April 20, 2016
Editor(s): Sarah Abell
Writer(s): Edward Lim, Brydon McLeod, Kael McLeod, Sidharth Varadarajan

In contemporary society, globalisation represents the ongoing development of technology in order to optimize several facets of human life including mundane aspects such as commutation. Due to this rapidly expanding phenomenon, there is a need to “future-proof” new initiatives and solutions in order to keep up with developments and build a sustainable future. Transportation in particular has been an area of continual innovation as people seek to find new ways to reduce travel time. Melbourne in particular has seen a massive growth in population over the last decade, amounting to nearly a million more people. This clearly has had an impact on both roads and the usage of public transport. The increase in the number of cars has caused roads to become extremely congested during peak periods, resulting in huge delays for commuters. In order to ease such congestions, the Victorian state government has recently put forth a $1.6b proposal in the form of Skyrail. This project seeks to elevate sections of railway across Melbourne in order to do away with level crossings and therefore regulate the flow of road traffic more effectively. Seeking to emulate several major cities across the world, Skyrail offers a future with the scope of expanding roads without worrying about railway lines in order to further ease the problem of congestion and therefore is considered a “future-proof” initiative by several individuals. However, certain other individuals feel this project could have implications on safety, privacy and would be an “eyesore”, therefore sparking a lot of debate within Melbourne.

Benefits of sky rail? Are we now closer to ‘Plan Melbourne’?

The government’s plan to implement the sky rail project has caused heated controversy ever since it was announced. Mixed findings were found among the public. Carey (2016) reported that Andrews government’s plan to remove nine of Melbourne’s worst level crossings was endorsed by various parties- the Royal Automobile Club of Victoria (RACV), Bus Association Victoria, Bicycle Network, Victoria Walks, and the Public Transport Users Association. However, the project was challenged by local residents, who brought their anger and dissatisfaction onto the street through protests (Griffin, 2016).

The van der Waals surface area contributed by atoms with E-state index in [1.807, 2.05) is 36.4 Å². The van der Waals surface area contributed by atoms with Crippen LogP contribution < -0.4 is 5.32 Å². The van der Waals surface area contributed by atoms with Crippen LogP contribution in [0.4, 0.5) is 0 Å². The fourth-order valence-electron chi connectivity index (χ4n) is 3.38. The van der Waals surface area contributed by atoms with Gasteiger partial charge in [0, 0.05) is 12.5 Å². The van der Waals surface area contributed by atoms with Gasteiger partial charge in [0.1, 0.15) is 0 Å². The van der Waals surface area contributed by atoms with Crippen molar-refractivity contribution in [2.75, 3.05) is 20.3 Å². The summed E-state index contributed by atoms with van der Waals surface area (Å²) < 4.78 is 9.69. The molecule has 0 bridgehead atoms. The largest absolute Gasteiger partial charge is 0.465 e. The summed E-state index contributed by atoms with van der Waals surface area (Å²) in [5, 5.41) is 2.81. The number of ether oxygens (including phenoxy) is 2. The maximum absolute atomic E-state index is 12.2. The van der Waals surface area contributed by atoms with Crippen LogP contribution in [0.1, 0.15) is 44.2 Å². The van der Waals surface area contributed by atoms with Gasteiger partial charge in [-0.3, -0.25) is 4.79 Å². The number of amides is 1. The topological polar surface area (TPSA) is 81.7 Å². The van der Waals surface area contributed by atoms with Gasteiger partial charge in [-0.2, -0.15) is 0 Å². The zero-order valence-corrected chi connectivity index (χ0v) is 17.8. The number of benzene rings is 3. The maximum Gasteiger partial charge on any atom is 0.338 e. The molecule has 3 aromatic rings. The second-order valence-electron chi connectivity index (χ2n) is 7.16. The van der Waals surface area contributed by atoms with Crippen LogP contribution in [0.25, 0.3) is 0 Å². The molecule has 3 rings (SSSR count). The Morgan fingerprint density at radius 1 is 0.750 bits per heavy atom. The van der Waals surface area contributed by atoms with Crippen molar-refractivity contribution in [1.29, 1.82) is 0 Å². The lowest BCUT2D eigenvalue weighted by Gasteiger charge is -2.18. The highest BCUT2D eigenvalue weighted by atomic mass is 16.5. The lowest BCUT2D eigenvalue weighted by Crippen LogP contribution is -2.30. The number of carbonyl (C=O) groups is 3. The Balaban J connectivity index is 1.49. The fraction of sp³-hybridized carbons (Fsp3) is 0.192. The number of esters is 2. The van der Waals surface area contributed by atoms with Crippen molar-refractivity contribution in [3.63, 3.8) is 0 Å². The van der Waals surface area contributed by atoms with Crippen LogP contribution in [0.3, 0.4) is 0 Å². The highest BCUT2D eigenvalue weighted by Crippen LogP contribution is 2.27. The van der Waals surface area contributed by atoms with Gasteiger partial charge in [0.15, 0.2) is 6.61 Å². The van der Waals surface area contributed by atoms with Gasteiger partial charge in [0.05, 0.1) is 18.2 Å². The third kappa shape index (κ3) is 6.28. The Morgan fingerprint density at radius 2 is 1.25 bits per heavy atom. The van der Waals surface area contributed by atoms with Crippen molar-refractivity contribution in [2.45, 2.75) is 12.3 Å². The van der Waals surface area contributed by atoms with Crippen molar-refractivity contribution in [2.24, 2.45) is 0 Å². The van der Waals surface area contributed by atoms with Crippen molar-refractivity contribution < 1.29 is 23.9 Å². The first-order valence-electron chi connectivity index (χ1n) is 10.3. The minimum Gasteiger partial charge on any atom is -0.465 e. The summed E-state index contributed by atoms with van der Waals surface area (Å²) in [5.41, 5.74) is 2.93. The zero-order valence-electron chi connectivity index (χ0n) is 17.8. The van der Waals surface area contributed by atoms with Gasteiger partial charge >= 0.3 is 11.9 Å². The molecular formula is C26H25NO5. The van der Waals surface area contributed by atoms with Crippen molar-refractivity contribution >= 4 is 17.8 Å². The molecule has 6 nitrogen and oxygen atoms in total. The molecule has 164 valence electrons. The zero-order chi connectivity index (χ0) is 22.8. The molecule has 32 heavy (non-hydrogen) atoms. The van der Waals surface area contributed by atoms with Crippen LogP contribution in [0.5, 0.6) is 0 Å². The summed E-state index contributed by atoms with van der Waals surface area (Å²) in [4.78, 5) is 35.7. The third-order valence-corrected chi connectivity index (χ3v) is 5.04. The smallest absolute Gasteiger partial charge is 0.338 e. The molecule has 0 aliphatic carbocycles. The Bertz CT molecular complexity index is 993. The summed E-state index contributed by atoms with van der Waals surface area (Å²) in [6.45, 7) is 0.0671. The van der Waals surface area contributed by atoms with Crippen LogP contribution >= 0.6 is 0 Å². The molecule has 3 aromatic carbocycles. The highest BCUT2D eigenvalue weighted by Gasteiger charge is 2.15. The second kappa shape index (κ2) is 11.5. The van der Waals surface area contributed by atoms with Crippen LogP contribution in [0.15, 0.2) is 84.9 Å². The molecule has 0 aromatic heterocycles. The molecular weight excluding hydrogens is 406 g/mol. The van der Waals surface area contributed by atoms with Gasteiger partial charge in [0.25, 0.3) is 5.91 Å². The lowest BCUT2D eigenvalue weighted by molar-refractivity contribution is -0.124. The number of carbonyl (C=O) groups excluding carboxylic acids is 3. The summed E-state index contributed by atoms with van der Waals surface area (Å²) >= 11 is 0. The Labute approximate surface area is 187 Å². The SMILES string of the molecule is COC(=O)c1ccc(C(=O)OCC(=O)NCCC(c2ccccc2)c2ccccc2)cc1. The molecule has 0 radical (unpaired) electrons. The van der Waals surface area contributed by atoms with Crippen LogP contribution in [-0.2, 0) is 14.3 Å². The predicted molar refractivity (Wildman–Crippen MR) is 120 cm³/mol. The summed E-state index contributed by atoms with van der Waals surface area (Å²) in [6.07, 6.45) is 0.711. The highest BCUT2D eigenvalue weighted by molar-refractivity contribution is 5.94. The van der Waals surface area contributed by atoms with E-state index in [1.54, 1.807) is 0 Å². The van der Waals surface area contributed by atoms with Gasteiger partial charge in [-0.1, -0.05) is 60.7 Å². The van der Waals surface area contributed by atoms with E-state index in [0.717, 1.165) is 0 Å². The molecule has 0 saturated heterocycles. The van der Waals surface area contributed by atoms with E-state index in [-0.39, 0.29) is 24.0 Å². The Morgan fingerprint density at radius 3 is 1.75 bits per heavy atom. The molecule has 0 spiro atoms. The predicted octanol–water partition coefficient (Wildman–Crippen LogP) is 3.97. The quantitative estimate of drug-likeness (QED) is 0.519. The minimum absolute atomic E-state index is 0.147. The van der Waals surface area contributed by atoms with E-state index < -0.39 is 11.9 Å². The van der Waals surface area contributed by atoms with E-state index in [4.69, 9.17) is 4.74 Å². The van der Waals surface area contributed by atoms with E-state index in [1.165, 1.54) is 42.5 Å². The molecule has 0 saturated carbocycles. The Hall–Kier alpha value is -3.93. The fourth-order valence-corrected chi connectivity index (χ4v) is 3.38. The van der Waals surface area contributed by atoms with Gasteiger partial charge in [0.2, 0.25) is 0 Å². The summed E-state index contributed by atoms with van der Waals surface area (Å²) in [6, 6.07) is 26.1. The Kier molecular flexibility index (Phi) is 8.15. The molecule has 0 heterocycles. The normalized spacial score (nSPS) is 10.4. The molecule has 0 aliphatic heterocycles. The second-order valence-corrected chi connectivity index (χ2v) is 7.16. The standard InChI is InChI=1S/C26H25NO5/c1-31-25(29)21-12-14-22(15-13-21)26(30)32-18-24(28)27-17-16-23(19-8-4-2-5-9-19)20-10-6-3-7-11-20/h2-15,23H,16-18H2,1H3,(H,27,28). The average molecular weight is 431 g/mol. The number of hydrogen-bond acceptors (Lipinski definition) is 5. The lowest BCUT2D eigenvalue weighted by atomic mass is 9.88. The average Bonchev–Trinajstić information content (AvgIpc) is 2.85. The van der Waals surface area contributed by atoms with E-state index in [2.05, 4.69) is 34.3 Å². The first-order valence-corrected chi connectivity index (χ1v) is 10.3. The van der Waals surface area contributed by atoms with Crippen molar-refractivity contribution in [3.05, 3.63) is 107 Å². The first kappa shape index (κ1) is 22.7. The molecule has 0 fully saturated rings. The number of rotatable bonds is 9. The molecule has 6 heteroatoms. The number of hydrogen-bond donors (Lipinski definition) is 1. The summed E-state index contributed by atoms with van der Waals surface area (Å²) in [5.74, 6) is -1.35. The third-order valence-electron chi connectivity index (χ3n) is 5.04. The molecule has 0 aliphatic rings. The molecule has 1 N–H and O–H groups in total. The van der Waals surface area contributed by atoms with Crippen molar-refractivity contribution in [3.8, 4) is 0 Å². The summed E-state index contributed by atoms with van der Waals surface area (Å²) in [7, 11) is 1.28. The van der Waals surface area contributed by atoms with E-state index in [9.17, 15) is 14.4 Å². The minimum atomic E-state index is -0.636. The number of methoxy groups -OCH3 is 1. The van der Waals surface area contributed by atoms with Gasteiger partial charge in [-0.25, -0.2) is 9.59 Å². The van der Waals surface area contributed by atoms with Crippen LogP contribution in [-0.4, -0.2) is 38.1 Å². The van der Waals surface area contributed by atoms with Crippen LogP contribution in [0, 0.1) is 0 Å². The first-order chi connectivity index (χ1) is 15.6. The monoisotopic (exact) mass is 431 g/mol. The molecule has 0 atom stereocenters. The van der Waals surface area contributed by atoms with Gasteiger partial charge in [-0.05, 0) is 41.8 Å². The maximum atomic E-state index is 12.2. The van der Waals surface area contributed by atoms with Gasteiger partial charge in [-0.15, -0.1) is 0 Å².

So, is the sky rail project really beneficial to Melbourne? What drives the government to insist on it?

Stone and Woodcock (2016) highlighted some potential benefits of a consummated elevated rail. These include:

  • Opportunities for multi-scale economic and social development around stations
  • Extended networks of linear parks and quiet streets for safer walking and cycling
  • Opportunities to reorganise Melbourne’s bus system and its rail connections
  • Superior passenger experience, views and way-finding
  • Greater efficiency
  • Less disruption to traffic and trains during construction

The success of elevated rail around the world has proven its value; it can be delivered with less disruption, produce less noise, and create new spaces beneath the viaduct to deliver better public facilities for the community (Carey, 2016; Carey, 2016). According to Edwards (2016), the nine level crossing removals of the project is expected to create 2000 employment opportunities, incorporating at least 200 apprentices or graduate engineers. Moreover, the partnership between the government and the Chisholm Institute would create jobs for retrenched car industry workers and local high school students (Edwards, 2016; Willingham, 2016). These employment opportunities may work as a multiplier to stimulate consumer spending, thereby boosting the Australian economy.

On top of that, Zhou (2016) emphasized on the potential to have new facilities with the freed up space due to elevated rail. Woodcock (2016) proposed that the space under the viaduct can be used for commerce and recreation integrated with stations, and the concept has achieved great success in world’s best-practice station.

Next, with the reduction of rail and road travel times, multiple parties will benefit from the greater efficiency. For instance, companies will have a reduction in their lead time delivery, as they will now be able to optimise their supply chain management. The convenience that the sky rail provides could create a pipeline of investment opportunities, aiding the Australia economy in a long run.

The authors mentioned that in a time of rapid population growth, sky rail project is an innovative way to keep Melbourne moving. Besides, it can be argued that the potential benefits that sky rail may bring conform to the key concepts of Plan Melbourne, the Victorian Government’s planning strategy that will guide the city’s growth to 2050.

Costs of the project

The sky rail project, despite having substantial benefits, will have significant associated costs. These costs include but are not limited to; costs of short-term inefficiencies (such as time wastages for commuters and additional congestion on substitute transport alternatives during development), funding for purchase of real estate off those who have houses backing onto rail, cost of re-routing transport and the cost of local funding for maintenance of sky rail building sites (including the proposed parks and recreational areas where grounded rail once was).